``Everyone agreed to a federation, and that's what they signed, but this is the Balkans,'' Puljic. ``Here what you see on the surface is not as important as what we do behind the curtain.''
Behind the curtain, he predicted, they will resist until they win. The resistance is taking place in an environment in which defending Croatian values may allow some people to justify killings.
Pulijic described the Bosnian Croat political leader, Dario Kordic, who has been indicted by the international war crimes tribunal in The Hague for the killing of Muslim civilians, as a very good man being persecuted for his defense of Croats.
``He fights for his people,'' Puljic said, as if to stop further discussion. The photograph of Ante Pavelic, leader of the wartime, pro-Nazi Croatian state, is proudly displayed in the home of two Catholic priests.
They explained that people who think the Ustashe regime was guilty of genocide have been duped by anti-Croatian propaganda. Foreign officials responsible for assisting the federation say the Bosnian Croat authorities are resisting because they want to avoid sharing power with the Muslim authorities. While that may be true, there is an undeniable current of nationalism in the Bosnian Croat towns and villages in these mountains.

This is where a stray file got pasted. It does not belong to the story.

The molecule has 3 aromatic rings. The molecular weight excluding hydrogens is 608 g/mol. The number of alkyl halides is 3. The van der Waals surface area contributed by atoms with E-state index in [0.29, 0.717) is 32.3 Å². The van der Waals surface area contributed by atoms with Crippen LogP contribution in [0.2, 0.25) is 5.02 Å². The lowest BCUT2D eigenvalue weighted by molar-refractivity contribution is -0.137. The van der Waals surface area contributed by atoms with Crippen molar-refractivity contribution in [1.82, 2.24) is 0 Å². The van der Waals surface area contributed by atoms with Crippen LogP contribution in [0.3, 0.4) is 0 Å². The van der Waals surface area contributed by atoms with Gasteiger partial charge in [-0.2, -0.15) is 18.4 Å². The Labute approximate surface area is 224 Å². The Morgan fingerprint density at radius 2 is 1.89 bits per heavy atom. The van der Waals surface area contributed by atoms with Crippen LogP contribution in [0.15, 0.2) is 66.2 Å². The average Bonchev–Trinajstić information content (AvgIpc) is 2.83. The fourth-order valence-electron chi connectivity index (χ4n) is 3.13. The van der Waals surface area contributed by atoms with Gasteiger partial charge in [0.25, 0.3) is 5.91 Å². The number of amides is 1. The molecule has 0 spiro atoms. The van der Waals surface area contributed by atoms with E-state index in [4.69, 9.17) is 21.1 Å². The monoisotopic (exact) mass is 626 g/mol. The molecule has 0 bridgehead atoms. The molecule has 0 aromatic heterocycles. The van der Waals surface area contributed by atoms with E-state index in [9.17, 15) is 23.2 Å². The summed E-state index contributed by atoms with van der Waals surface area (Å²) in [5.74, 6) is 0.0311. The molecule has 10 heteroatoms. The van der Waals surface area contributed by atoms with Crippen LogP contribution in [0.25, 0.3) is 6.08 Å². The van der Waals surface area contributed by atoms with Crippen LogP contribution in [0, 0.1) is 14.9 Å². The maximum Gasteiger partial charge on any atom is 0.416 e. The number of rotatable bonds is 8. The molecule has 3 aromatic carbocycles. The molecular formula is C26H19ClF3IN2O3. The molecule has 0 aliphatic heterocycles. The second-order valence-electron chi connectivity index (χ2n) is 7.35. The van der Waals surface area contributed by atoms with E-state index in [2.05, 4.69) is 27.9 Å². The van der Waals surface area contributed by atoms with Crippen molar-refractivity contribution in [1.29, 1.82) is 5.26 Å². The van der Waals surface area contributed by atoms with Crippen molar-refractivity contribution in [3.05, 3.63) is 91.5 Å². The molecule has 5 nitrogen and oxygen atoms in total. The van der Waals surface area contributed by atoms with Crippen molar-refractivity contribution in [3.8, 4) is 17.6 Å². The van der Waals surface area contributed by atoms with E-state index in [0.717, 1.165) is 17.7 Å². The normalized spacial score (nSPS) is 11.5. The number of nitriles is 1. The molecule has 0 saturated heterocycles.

A farmer, Jure Ilicic, 56, laid his hand on his 18-year-old son's shoulder and said: ``I have six sons, and if we are told to share our government with Muslims, all of them will join me in the war that will come.''
The Rev. Ante Maric said the Bosnian Croats of the region are the oldest ethnically pure people in Europe, and have held fast to the Catholic religion since the 7th century.
At a dinner table he shared with Mikolic, Maric excitedly produced books, poems, and bits of headstones he said were 1,300 years old and found in the church cemetery to prove his point.
The priests described their opposition to the Bosnian peace agreement as part of the Croats' historic effort to defend Christianity against Islam, to protect the West from the East.
``The Muslims have a holy war with us,'' Maric said. ``We cannot accept the Dayton agreement. No. No. No.''